Tailoring a Cyber Policy to Your Business
Cyber insurance coverage is a relative newcomer to the insurance market, which can present some challenges for both businesses and insurers. To date, there are no official industry standards for cyber insurance, but there have been major strides in recent years to establish some. The National Institute of Standards and Technology (NIST) offers a comprehensive overview of the current state of cyber risk management. Adherence to these standards is currently voluntary, but many experts believe that the NIST recommendations have become the unofficial industry standard for cyber risk management.
Still, with the breakneck pace of technological evolution and increasing pressures to digitize data, most businesses are already vulnerable. The best way to protect yourself and your business is to conduct a risk assessment and identify any gaps in your coverage. Here are a few things worth looking for:
Understand the coverage that you have, and the coverage that you don’t. Many people might make the mistake of assuming that a commercial general liability (CGL) policy covers losses in the event of a cyber attack. However, assumptions like that can be dangerous and costly, as many CGL policies specifically exclude electronic data. Take the time to review your current coverage and identify any exclusions that might leave you vulnerable.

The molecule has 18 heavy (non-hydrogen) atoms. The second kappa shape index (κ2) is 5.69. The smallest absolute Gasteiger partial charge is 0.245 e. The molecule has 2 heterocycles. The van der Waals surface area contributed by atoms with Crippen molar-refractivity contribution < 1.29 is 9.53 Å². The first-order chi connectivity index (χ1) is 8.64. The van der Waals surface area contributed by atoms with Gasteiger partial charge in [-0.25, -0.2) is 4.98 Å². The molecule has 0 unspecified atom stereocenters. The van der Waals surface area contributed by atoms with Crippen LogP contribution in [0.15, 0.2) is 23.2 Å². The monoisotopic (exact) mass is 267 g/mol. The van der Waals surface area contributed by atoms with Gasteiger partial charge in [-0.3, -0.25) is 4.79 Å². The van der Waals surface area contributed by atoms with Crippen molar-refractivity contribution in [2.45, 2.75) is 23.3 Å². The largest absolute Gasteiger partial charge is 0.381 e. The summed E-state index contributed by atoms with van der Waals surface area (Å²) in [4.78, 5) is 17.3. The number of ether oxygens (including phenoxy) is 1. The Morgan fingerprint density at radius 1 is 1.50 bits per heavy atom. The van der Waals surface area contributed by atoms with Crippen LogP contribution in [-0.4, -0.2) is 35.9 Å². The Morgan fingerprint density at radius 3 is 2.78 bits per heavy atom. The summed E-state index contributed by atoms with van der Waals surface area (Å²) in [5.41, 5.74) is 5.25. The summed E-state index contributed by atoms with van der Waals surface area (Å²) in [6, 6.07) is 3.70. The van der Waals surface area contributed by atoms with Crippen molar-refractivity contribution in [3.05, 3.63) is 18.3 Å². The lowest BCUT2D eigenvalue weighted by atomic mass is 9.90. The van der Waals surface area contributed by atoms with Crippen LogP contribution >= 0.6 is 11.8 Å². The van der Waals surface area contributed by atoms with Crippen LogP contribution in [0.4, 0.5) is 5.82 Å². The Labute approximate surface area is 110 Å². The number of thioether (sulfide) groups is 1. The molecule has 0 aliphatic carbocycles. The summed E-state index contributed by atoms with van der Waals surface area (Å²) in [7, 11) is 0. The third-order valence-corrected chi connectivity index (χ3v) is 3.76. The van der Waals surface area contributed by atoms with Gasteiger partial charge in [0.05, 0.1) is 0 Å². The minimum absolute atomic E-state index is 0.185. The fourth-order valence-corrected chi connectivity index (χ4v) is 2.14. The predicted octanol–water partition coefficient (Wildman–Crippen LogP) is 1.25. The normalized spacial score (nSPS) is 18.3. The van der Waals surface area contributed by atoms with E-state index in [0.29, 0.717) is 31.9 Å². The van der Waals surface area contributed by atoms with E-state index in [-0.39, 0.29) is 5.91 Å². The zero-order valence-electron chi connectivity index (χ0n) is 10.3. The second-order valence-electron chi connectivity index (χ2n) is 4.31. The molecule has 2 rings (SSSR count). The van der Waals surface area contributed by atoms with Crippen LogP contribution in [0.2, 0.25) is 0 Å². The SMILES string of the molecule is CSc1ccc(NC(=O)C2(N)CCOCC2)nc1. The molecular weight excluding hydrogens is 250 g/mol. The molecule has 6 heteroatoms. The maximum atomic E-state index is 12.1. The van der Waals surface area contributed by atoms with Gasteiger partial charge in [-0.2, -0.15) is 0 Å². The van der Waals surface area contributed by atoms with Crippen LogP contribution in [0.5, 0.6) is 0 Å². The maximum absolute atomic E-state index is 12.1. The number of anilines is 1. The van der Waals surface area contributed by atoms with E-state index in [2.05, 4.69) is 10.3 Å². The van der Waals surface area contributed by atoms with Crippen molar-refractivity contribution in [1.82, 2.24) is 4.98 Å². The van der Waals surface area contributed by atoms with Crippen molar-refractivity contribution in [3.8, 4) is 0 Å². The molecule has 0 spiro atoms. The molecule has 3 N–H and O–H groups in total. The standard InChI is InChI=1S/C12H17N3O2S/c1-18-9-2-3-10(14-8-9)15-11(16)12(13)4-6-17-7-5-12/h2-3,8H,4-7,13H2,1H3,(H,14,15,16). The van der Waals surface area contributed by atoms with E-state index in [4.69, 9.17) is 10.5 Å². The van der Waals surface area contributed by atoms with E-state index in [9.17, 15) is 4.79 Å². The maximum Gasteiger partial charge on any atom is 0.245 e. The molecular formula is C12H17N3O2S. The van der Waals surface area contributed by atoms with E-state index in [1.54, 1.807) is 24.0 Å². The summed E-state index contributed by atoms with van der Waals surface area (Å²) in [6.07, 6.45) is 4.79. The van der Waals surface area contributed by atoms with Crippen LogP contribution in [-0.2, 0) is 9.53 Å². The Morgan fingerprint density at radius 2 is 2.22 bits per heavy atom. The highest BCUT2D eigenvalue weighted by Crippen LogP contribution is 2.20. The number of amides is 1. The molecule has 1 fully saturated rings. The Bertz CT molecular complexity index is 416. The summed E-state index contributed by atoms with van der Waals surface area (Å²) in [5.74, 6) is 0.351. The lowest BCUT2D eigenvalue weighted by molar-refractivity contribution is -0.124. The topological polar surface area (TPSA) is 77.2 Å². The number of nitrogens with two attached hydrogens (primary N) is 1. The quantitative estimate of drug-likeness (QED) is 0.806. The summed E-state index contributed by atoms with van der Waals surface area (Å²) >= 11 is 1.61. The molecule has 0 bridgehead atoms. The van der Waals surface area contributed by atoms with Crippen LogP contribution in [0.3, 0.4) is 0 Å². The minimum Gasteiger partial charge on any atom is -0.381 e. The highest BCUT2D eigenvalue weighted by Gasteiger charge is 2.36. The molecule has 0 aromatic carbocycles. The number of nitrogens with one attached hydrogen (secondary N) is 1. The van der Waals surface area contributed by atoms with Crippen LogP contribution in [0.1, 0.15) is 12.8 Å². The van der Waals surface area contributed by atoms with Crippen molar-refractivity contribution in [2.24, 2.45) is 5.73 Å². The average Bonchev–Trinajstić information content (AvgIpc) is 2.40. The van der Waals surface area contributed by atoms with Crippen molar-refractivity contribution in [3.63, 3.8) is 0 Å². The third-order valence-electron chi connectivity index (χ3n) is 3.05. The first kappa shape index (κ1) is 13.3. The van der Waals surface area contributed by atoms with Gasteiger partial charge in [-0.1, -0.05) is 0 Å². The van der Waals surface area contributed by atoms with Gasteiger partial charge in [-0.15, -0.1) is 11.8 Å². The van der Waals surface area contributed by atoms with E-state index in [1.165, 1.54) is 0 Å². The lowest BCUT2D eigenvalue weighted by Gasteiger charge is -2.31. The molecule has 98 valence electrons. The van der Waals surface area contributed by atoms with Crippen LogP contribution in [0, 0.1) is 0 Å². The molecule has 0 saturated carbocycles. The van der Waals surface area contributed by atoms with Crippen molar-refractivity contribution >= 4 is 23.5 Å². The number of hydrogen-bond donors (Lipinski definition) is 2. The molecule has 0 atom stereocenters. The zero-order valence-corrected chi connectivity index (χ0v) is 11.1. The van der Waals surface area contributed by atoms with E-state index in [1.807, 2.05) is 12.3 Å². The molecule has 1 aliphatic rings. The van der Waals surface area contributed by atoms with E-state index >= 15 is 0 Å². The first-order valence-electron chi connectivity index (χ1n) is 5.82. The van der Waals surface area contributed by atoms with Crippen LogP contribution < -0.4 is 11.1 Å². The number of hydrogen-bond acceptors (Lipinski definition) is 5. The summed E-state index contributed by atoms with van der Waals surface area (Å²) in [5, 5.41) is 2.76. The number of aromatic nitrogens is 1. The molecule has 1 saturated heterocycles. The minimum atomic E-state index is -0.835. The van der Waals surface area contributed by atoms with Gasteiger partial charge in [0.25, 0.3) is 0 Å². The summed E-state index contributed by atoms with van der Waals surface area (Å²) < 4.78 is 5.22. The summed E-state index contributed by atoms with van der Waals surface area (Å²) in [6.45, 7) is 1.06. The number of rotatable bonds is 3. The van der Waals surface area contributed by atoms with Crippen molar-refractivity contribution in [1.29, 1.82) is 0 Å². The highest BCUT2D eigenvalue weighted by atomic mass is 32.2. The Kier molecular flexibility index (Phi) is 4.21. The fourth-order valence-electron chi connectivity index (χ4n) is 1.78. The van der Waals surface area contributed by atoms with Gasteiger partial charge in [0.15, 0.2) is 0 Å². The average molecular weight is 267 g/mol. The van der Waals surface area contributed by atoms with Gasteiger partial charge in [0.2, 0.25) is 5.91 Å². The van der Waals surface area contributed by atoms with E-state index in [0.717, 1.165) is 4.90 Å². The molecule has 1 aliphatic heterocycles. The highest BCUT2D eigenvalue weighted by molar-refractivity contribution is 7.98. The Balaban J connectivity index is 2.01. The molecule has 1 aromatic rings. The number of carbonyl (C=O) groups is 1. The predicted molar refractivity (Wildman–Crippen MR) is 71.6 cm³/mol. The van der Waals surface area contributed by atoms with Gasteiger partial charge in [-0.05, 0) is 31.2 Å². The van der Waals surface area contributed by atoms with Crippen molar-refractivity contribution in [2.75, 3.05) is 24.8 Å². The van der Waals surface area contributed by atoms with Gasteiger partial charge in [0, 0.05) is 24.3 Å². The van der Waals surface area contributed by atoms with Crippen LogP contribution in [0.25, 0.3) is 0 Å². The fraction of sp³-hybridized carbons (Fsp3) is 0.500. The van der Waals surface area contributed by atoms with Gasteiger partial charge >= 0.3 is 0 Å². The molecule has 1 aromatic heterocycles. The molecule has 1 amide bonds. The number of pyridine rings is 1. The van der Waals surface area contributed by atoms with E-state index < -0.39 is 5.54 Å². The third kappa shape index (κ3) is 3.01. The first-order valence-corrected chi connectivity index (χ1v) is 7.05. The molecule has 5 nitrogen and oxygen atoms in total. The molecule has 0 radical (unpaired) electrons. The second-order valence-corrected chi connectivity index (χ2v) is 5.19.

Understand your company’s specific needs. Companies vary in their use of and dependence on data. For instance, customer data held by financial or health care businesses is comparatively more valuable to criminals. Other companies, like online merchants, may potentially suffer greater losses as the result of an attack that crashes a website or interrupts service. Different policies have different limits, sublimits and exclusions for different kinds of losses, so it’s important to work with an expert who can find exactly where your liabilities lie and what kinds of coverage you need.
Consider retroactive coverage. Unfortunately, cyber breaches often go undetected for a long time. As a result, a policy that only offers coverage to the date of inception might leave you vulnerable to a cyber attack that hasn’t yet been discovered. To mitigate your liability as much as possible, get coverage with the earliest possible retroactive date.
Obtain coverage for third-party vendors. Many businesses outsource their data processing or storage to a third-party vendor. This is a smart move, especially if you aren’t equipped to handle the IT side of your business. Unfortunately, it may leave you liable for damages if the actions of that third party are responsible for a breach. Make sure you have coverage for the actions or omissions of third parties with whom you do business.
The best way to determine your specific risks and liabilities is to talk to an expert. Consult with your Account Manager at McSweeney & Ricci Insurance Agency to identify your risks and tailor a cyber policy to fit your specific needs.
This publication is for informational purposes only. It is not intended to be exhaustive nor should any discussion or opinions be construed as compliance or legal advice.© 2015 Zywave, Inc. All rights reserved.